From Outpost Farm on the Menin Road, across through Sanctuary Wood to Hill 62, the Canadian government is building a splendid road. Maples have been planted on each side and it is appropriately named Maple Avenue.
At Outpost Farm there was an Imperial War Graves Commission lorry loaded with coffins of men recently discovered and on their way to being re-interred in the nearest cemetery. I learned that an average of 35 bodies per week are still being found in the Ypres section alone, and in spite of the fact that the old composition identification discs have proved worthless, 60 per cent of the bodies found are identifiable. One man had just been discovered, and the only clue to be found on him was the corner of a money order receipt. From this the commission has good hopes of being able to trace his identity.
Most of the bodies found are discovered by the peasants, who, in their search for brass and copper fragments, dig over the battlefield from a depth of a foot to five feet. As soon as the digger is sure that the corpse he has found is dressed in Khaki, he must cease digging and phone the Graves Commission immediately. At once a party is sent out, and every possible care is taken that no chance clue may be overlooked that could lead to his ultimate identity. The peasant is awarded 10 francs for every body he finds, providing same has not been unduly meddled with.
A Canadian cemetery is situated on the hillside that overlooked the Canadian trenches by Sanctuary Wood during 1916. Only a trace of the wood now remains. Zouave Wood and Maple Copse are only patches of scrub. Not a single tree remains. I searched in vain for the “Bird-cage” where Fritz kept deadly watch for sign of movement down in the hollow. Several pill-boxes are still to be seen on the ridge, but none that I could be sure was our old friend of 1916.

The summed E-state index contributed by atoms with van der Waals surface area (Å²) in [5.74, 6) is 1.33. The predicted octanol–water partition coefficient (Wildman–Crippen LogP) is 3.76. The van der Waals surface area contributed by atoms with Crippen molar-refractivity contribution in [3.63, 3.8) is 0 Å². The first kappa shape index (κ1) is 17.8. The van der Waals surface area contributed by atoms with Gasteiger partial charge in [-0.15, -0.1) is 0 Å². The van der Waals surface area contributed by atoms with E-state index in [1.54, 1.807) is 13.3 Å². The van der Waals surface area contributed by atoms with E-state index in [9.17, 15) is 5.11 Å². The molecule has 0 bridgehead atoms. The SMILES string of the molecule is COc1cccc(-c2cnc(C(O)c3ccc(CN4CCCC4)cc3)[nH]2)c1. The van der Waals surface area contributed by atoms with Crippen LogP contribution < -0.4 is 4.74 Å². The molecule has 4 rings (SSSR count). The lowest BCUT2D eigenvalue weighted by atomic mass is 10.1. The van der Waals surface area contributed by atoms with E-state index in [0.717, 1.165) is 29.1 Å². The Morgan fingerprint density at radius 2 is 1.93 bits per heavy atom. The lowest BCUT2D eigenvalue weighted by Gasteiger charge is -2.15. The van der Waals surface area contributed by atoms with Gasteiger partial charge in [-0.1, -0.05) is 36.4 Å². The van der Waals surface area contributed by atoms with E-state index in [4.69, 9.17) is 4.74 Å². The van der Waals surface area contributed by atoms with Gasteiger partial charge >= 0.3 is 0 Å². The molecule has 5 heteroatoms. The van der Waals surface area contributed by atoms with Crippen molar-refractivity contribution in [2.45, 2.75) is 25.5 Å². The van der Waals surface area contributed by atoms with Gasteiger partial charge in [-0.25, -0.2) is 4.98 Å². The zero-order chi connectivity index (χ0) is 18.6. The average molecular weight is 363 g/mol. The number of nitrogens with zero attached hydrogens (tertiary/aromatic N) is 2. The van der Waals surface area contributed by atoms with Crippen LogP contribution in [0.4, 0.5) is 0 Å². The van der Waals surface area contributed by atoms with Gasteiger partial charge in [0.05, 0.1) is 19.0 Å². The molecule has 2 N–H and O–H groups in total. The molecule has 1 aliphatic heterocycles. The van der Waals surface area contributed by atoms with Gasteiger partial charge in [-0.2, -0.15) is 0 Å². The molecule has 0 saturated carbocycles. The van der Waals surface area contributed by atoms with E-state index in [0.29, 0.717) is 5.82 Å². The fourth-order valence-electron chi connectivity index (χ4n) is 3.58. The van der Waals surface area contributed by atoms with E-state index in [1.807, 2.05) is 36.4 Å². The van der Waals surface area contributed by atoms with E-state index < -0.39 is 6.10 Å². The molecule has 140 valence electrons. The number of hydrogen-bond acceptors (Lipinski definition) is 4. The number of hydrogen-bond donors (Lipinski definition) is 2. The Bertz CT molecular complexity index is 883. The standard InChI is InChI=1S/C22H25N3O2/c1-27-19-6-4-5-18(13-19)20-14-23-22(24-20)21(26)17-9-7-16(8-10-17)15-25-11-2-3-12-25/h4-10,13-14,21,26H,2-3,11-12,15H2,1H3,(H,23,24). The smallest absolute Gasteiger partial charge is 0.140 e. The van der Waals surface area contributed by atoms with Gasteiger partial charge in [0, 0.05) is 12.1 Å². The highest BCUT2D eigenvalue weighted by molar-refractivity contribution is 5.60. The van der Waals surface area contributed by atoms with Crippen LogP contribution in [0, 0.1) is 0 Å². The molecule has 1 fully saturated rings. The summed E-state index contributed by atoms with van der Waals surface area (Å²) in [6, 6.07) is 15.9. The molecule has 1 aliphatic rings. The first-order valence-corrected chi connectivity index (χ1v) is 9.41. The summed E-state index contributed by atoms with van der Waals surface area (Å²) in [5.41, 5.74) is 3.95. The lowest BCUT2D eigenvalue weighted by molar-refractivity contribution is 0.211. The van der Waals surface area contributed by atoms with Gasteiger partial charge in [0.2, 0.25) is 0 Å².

Passing along the north side of Maple Copse we came to a drainage ditch running south, and there, lo and behold, a bath-mat! Sure enough the old communication trench from Zillebeke to Sanctuary Wood. The bath-mat, or duck-board, as some called them, crossed the ditch about two feet down. And right by it six inches of the barrel of a Lee-Enfield rifle stuck out! It runs in my mind that we used to call that trench “Lover’s Walk,” but I may be mistaken. During the spring of 1916, nightingales used to sing in the woods by the side of that trench when there were not too many shells dropping near. The sweet notes would echo and re-echo up and down the hillsides and the air was fragrant with wet, earthy smells and young leaves. Oh well, the second of June changed all that. I hope the nightingales made a successful retirement!
Hill 60 still looks very much the same as it did at the close of the war, although tons and tons of material have been salvaged from it there still remains plenty to be done. Unexploded duds of all kinds and sizes from peaceful-looking aerial torpedoes to murderous little Mills bombs and pineapples; potato mashers, plum puddings, nine-two’s, Stokes mortars, rifle grenades, their drive shafts rusty and bent; tin hats, rifles of several makes and parts of rifles, wiring irons, pieces of sheet iron, parts of equipments and uniform; and, if one looks carefully, bones and fragments of bone are on that hill of death.